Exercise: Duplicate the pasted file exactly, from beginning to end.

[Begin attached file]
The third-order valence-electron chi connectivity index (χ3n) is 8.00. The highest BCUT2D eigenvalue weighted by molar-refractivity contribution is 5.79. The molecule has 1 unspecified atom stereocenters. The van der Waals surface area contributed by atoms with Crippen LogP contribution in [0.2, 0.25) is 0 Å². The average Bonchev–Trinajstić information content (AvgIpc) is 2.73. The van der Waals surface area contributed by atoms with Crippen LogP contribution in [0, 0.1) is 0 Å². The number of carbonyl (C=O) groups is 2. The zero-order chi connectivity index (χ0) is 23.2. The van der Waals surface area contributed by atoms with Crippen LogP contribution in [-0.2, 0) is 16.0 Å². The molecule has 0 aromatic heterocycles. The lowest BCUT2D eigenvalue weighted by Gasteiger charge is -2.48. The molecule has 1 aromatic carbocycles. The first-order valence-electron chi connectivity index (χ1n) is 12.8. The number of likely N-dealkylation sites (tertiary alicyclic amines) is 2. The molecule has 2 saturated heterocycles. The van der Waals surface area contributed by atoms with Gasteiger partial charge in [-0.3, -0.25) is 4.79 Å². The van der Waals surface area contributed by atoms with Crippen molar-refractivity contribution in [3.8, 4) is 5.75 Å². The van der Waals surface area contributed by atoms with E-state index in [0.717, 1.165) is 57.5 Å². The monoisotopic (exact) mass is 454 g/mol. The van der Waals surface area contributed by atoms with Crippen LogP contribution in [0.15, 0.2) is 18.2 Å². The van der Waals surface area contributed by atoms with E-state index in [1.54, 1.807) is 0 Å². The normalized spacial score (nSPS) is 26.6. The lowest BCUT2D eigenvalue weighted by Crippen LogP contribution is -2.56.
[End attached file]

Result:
The third-order valence-electron chi connectivity index (χ3n) is 8.00. The highest BCUT2D eigenvalue weighted by molar-refractivity contribution is 5.79. The molecule has 1 unspecified atom stereocenters. The van der Waals surface area contributed by atoms with Crippen LogP contribution in [0.2, 0.25) is 0 Å². The average Bonchev–Trinajstić information content (AvgIpc) is 2.73. The van der Waals surface area contributed by atoms with Crippen LogP contribution in [0, 0.1) is 0 Å². The number of carbonyl (C=O) groups is 2. The zero-order chi connectivity index (χ0) is 23.2. The van der Waals surface area contributed by atoms with Crippen LogP contribution in [-0.2, 0) is 16.0 Å². The molecule has 0 aromatic heterocycles. The lowest BCUT2D eigenvalue weighted by Gasteiger charge is -2.48. The molecule has 1 aromatic carbocycles. The first-order valence-electron chi connectivity index (χ1n) is 12.8. The number of likely N-dealkylation sites (tertiary alicyclic amines) is 2. The molecule has 2 saturated heterocycles. The van der Waals surface area contributed by atoms with Gasteiger partial charge in [-0.3, -0.25) is 4.79 Å². The van der Waals surface area contributed by atoms with Crippen molar-refractivity contribution in [3.8, 4) is 5.75 Å². The van der Waals surface area contributed by atoms with E-state index in [0.717, 1.165) is 57.5 Å². The monoisotopic (exact) mass is 454 g/mol. The van der Waals surface area contributed by atoms with Crippen LogP contribution in [0.15, 0.2) is 18.2 Å². The van der Waals surface area contributed by atoms with E-state index in [1.54, 1.807) is 0 Å². The normalized spacial score (nSPS) is 26.6. The lowest BCUT2D eigenvalue weighted by Crippen LogP contribution is -2.56.